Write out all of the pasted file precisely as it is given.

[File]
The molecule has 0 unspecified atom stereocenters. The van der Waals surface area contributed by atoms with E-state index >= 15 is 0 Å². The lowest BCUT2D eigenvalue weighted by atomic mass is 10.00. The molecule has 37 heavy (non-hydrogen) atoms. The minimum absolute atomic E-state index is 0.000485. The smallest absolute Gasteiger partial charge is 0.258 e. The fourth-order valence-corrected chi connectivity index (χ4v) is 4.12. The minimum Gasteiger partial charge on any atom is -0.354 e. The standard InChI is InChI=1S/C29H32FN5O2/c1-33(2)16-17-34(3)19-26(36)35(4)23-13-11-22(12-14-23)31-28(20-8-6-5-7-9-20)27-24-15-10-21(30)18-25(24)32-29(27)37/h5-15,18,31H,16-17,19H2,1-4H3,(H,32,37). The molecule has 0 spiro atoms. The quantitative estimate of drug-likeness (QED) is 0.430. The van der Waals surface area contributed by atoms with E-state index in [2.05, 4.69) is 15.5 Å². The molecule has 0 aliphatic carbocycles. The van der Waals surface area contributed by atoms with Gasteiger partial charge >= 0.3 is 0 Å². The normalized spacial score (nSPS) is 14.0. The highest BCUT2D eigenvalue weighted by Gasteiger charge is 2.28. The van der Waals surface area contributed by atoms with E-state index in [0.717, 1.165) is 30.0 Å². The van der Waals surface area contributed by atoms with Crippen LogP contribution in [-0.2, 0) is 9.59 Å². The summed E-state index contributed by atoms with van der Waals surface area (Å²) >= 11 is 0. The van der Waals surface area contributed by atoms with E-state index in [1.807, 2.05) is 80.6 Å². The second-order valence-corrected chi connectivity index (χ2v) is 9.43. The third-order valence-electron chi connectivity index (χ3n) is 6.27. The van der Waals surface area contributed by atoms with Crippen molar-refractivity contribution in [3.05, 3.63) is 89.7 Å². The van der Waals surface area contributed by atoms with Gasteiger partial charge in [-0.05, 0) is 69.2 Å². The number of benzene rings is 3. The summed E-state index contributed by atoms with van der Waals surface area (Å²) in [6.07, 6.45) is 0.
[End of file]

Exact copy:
The molecule has 0 unspecified atom stereocenters. The van der Waals surface area contributed by atoms with E-state index >= 15 is 0 Å². The lowest BCUT2D eigenvalue weighted by atomic mass is 10.00. The molecule has 37 heavy (non-hydrogen) atoms. The minimum absolute atomic E-state index is 0.000485. The smallest absolute Gasteiger partial charge is 0.258 e. The fourth-order valence-corrected chi connectivity index (χ4v) is 4.12. The minimum Gasteiger partial charge on any atom is -0.354 e. The standard InChI is InChI=1S/C29H32FN5O2/c1-33(2)16-17-34(3)19-26(36)35(4)23-13-11-22(12-14-23)31-28(20-8-6-5-7-9-20)27-24-15-10-21(30)18-25(24)32-29(27)37/h5-15,18,31H,16-17,19H2,1-4H3,(H,32,37). The molecule has 0 spiro atoms. The quantitative estimate of drug-likeness (QED) is 0.430. The van der Waals surface area contributed by atoms with E-state index in [2.05, 4.69) is 15.5 Å². The molecule has 0 aliphatic carbocycles. The van der Waals surface area contributed by atoms with Gasteiger partial charge >= 0.3 is 0 Å². The normalized spacial score (nSPS) is 14.0. The highest BCUT2D eigenvalue weighted by Gasteiger charge is 2.28. The van der Waals surface area contributed by atoms with E-state index in [0.717, 1.165) is 30.0 Å². The van der Waals surface area contributed by atoms with Crippen LogP contribution in [-0.2, 0) is 9.59 Å². The summed E-state index contributed by atoms with van der Waals surface area (Å²) >= 11 is 0. The van der Waals surface area contributed by atoms with E-state index in [1.807, 2.05) is 80.6 Å². The second-order valence-corrected chi connectivity index (χ2v) is 9.43. The third-order valence-electron chi connectivity index (χ3n) is 6.27. The van der Waals surface area contributed by atoms with Crippen molar-refractivity contribution in [3.05, 3.63) is 89.7 Å². The van der Waals surface area contributed by atoms with Gasteiger partial charge in [-0.05, 0) is 69.2 Å². The number of benzene rings is 3. The summed E-state index contributed by atoms with van der Waals surface area (Å²) in [6.07, 6.45) is 0.